Mayan Comics: Thought Bubbles, Crude Jokes, And Even An Ancient Bugs Bunny
By | September 30, 2019
You might think that the earliest comic strips started in the 1920s. Those daily black and white newspaper panels that were delivered to door to door and starred the humorous exploits of characters like The Katzenjammer Kids, Gasoline Alley, and Blondie brought people joy every day. However, these weren't the first comics. Not even close. Believe it or not, Mayan comics go all the way back to 600 AD.
Comics, Not Simply Cave Paintings
The earliest comics were found on cave walls and various artifacts discovered by archaeologists. According to Soeren Wichmann of Leiden University in the Netherlands, these are different from what we normally think of as cave paintings. The stories are told in sequence as you turn the dish or walk along the wall, filled with dialogue, motion, bad smells, funny animals, and naughty jokes. "You have all these mechanisms come together---it's getting close to something that is very similar to comics," says Wichmann.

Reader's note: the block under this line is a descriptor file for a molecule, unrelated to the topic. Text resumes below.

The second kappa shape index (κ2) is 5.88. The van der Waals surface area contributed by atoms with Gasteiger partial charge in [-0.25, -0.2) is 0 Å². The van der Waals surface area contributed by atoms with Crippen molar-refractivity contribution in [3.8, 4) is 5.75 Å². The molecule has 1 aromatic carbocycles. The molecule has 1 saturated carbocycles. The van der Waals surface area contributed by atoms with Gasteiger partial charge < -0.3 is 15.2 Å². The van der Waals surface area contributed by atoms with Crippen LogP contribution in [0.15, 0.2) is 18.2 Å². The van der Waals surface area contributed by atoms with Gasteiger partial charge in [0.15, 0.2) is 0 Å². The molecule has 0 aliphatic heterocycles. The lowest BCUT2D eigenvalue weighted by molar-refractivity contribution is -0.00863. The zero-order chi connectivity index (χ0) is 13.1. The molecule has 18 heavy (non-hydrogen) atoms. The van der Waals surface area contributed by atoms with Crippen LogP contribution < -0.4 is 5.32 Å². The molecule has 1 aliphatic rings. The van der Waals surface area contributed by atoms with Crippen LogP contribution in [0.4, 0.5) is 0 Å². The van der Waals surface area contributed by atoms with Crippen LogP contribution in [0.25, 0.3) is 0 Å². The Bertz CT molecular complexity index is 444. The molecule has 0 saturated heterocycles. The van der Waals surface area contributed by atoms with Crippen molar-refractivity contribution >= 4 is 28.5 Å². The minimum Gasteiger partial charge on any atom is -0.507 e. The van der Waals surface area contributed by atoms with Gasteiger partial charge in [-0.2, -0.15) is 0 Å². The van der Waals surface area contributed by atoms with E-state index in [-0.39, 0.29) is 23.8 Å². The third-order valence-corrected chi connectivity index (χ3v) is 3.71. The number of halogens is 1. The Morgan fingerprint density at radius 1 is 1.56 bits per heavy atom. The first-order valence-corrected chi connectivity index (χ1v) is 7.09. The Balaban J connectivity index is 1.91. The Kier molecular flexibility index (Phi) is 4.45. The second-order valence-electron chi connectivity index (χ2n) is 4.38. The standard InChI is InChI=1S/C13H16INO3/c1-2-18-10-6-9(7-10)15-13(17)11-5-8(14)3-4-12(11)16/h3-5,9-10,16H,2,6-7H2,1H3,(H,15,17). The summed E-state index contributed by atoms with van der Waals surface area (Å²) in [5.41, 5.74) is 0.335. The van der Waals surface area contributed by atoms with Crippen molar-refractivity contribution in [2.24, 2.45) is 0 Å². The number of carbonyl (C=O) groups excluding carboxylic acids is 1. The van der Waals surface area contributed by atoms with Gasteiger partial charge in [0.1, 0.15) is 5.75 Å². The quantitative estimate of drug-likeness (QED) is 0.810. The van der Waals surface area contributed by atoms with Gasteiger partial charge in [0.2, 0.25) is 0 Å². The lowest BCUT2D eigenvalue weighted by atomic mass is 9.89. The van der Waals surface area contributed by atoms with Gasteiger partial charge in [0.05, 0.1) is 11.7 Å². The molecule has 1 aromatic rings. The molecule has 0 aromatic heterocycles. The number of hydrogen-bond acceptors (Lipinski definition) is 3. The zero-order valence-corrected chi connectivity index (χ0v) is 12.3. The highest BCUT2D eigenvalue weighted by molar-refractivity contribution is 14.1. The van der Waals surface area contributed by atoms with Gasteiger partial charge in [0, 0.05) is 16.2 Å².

However, unlike modern comic strips, which aren't exactly held up as high art, the Mayans cherished these comedic depictions. "It was the highest quality art you could have," Wichmann says. "It was highly valued, whereas in modern societies comics are frowned upon." In fact, these "comic strips" were used to ease political tension and form alliances between neighboring tribes. Imagine giving a Dilbert or Cathy comic as a peace offering.